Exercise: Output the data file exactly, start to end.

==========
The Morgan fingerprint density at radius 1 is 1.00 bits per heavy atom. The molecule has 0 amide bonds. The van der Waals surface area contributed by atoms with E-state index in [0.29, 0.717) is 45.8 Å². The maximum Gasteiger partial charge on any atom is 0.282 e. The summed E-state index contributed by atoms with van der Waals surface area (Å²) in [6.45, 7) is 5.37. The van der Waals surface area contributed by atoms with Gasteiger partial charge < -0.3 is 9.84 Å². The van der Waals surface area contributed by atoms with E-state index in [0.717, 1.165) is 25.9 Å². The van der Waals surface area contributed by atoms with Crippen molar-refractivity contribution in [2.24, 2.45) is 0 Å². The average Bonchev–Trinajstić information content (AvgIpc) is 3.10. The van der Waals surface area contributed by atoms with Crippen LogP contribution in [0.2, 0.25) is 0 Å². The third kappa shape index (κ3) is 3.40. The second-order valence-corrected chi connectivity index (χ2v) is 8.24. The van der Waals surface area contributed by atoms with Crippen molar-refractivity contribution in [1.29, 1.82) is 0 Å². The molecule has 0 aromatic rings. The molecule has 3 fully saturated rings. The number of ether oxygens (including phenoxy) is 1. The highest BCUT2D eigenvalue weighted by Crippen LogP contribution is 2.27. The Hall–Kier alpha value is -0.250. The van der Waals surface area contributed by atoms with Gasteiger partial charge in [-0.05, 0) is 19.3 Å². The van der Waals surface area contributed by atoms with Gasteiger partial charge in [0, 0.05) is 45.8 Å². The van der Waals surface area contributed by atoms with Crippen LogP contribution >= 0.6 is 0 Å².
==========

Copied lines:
The Morgan fingerprint density at radius 1 is 1.00 bits per heavy atom. The molecule has 0 amide bonds. The van der Waals surface area contributed by atoms with E-state index in [0.29, 0.717) is 45.8 Å². The maximum Gasteiger partial charge on any atom is 0.282 e. The summed E-state index contributed by atoms with van der Waals surface area (Å²) in [6.45, 7) is 5.37. The van der Waals surface area contributed by atoms with Gasteiger partial charge < -0.3 is 9.84 Å². The van der Waals surface area contributed by atoms with E-state index in [0.717, 1.165) is 25.9 Å². The van der Waals surface area contributed by atoms with Crippen molar-refractivity contribution in [2.24, 2.45) is 0 Å². The average Bonchev–Trinajstić information content (AvgIpc) is 3.10. The van der Waals surface area contributed by atoms with Crippen LogP contribution in [0.2, 0.25) is 0 Å². The third kappa shape index (κ3) is 3.40. The second-order valence-corrected chi connectivity index (χ2v) is 8.24. The van der Waals surface area contributed by atoms with Crippen molar-refractivity contribution in [1.29, 1.82) is 0 Å². The molecule has 0 aromatic rings. The molecule has 3 fully saturated rings. The number of ether oxygens (including phenoxy) is 1. The highest BCUT2D eigenvalue weighted by Crippen LogP contribution is 2.27. The Hall–Kier alpha value is -0.250. The van der Waals surface area contributed by atoms with Gasteiger partial charge in [-0.05, 0) is 19.3 Å². The van der Waals surface area contributed by atoms with Gasteiger partial charge in [0, 0.05) is 45.8 Å². The van der Waals surface area contributed by atoms with Crippen LogP contribution >= 0.6 is 0 Å².